Publication Ethics

The publication of an article in a peer-reviewed journal reflects the work quality of its author(s) with his/her or their pertaining institution(s). Therefore, it is important for a peer-reviewed journal to have an ethical standard for all parties involved in the act of publishing: the author(s), the journal editors, the peer reviewers, and the publisher. JURNAL MEDIA HUKUM (JMH) is committed to ensuring that advertising, reprint, and/or other commercial revenues have no impact nor influence editorial decisions. In addition, JURNAL MEDIA HUKUM  (JMH) will assist in communications with other journals and/or publishers should this be necessary to the editors.

Duties of the editors

The JMH’s editors are responsible for deciding as to which of the articles submitted should be reviewed and published. The validation of the work in question and its importance to researchers and readers must always drive such a decision. The editor-in-chief must seriously prevent libel, copyright infringement, and plagiarism. An editor should evaluate manuscripts for their intellectual contents without regard to race, gender, sexual orientation, religious belief, ethnic origin, citizenship, or political philosophy of the author(s).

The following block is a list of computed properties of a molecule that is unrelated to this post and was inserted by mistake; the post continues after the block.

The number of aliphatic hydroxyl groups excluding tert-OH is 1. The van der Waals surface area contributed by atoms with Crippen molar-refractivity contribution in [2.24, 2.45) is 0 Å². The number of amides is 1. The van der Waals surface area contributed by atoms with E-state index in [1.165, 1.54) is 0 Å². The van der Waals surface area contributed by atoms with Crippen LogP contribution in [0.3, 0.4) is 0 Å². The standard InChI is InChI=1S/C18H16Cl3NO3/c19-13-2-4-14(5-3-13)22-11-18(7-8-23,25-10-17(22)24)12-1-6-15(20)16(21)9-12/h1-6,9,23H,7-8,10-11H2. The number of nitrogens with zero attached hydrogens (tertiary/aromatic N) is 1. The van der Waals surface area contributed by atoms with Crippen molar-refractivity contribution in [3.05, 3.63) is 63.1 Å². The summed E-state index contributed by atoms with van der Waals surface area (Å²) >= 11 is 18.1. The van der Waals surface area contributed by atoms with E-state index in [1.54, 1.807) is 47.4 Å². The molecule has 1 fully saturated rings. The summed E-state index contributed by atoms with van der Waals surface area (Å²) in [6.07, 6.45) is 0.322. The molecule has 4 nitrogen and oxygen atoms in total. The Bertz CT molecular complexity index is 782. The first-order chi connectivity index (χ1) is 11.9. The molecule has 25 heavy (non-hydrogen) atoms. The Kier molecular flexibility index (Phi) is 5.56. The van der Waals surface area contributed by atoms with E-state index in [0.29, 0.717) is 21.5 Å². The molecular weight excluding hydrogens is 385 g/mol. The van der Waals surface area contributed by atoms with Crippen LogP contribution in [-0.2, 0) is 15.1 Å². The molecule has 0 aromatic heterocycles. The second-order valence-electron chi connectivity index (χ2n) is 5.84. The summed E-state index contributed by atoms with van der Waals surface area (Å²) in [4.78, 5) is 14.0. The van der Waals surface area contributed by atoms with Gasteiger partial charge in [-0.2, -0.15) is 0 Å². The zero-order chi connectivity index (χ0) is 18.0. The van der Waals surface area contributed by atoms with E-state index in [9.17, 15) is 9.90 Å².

Editors and any editorial staff must not disclose any information on a submitted manuscript to anyone other than the corresponding author(s), reviewers, potential reviewers, other editorial advisors, and the publisher, as appropriate. Unpublished materials disclosed in a submitted manuscript must not be used in an editor's own research without a written consent of the author(s). Privileged information or ideas obtained through a peer review must be kept confidential and not used for personal advantages.

Editors should recuse themselves from considering manuscripts in which they have conflicts of interest. Editors should require all contributors to disclose relevant competing interests and publish corrections if competing interests are revealed after publication. An editor should take reasonably responsive measures when ethical complaints have been presented concerning a submitted manuscript or published paper, in conjunction with the publisher (or society). Every reported act of unethical publishing behavior must be looked into, even if it is discovered years after publication.